In a comprehensive study conducted in 2007 and published in the esteemed Journal of Environmental Health, a team of researchers undertook an extensive analysis of 76 lemon samples.
These samples were meticulously collected from 21 distinct restaurants across 43 separate visits. The results of their investigation were quite revealing.
A considerable proportion of the lemon samples were found to harbor various microorganisms. Alarmingly, among these microorganisms, several were identified as pathogenic in nature, possessing the potential to induce diseases in humans.
This underscores the importance of rigorous hygiene practices in food establishments to ensure the safety and well-being of consumers.
What if I need Vitamin C and I won’t use lemon or lemon water?
Here’s the list of foods rich in vitamin C:
- Acerola cherries
- Red bell peppers
- Yellow bell peppers
- Green bell peppers
- Brussels sprouts
- Snow peas
What are the health benefits of vitamin C?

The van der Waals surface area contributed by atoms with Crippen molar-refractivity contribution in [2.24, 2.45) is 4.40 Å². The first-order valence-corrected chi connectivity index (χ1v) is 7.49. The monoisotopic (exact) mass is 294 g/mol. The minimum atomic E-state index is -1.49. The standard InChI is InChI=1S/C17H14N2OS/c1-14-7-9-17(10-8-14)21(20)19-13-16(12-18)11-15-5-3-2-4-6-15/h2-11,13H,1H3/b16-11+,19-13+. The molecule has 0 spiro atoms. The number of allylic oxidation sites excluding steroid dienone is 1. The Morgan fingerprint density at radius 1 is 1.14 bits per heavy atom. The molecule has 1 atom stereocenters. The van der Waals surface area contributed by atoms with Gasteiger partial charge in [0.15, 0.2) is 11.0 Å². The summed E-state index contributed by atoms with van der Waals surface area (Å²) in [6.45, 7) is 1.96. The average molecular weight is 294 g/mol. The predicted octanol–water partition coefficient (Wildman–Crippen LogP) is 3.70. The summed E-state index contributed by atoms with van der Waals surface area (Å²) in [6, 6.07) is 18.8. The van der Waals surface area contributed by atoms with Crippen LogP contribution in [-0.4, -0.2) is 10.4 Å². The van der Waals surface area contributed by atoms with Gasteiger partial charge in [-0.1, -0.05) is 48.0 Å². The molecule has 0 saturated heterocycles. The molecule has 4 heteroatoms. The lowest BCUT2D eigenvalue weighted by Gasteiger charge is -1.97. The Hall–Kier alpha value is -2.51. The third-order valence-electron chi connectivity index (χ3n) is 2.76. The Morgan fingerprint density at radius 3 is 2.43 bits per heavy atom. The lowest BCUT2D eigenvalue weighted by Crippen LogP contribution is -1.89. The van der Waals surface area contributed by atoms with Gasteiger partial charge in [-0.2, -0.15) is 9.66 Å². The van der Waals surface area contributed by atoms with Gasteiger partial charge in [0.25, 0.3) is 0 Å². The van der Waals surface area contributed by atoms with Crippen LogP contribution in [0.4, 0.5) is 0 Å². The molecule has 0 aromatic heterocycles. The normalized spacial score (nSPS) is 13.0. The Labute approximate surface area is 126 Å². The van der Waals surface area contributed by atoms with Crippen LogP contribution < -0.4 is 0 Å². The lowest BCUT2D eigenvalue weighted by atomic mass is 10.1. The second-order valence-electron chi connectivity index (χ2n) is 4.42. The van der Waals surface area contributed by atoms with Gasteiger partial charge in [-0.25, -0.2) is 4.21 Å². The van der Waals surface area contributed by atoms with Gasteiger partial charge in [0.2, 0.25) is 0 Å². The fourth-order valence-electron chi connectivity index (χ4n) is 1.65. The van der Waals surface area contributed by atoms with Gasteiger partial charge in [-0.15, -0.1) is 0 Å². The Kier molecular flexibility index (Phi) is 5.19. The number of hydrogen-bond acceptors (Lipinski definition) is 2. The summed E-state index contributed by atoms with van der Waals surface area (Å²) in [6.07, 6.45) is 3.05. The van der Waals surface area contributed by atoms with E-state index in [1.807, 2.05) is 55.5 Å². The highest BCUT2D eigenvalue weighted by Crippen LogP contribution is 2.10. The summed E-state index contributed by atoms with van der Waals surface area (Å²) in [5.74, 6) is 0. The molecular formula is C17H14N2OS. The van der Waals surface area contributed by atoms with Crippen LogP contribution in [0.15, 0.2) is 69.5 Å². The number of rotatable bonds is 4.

Vitamin C is an essential nutrient that plays a crucial role in many bodily functions. Some of its health benefits include boosting the immune system, protecting cells from oxidative stress, promoting collagen production for healthy skin, aiding in the absorption of iron, perfect for detox, helping in wound healing, antioxidants and supporting overall cardiovascular health.
How much should I consume daily?
The recommended daily allowance (RDA) for vitamin C varies depending on age, sex, and life stage. Adult men should aim for 90 mg per day, while adult women should consume 75 mg per day.
Pregnant women need 85 mg, and breastfeeding women require 120 mg daily. It is best to consult a healthcare professional for personalized recommendations.
Can I get enough vitamin C from my diet alone?
Yes, it is possible to meet your daily vitamin C requirements through a well-balanced diet rich in fruits and vegetables. Our nutritionist consultant Dr. Predrag Nenadić recommends incorporating a variety of vitamin C-rich foods, such as oranges, strawberries, bell peppers, and broccoli, to ensure adequate intake.
What are the symptoms of vitamin C deficiency?
Vitamin C deficiency, also known as scurvy, is rare in developed countries but can occur in individuals with poor dietary habits. Symptoms include fatigue, muscle weakness, joint and muscle aches, bruising easily, dry and scaly skin, slow wound healing, and swollen or bleeding gums.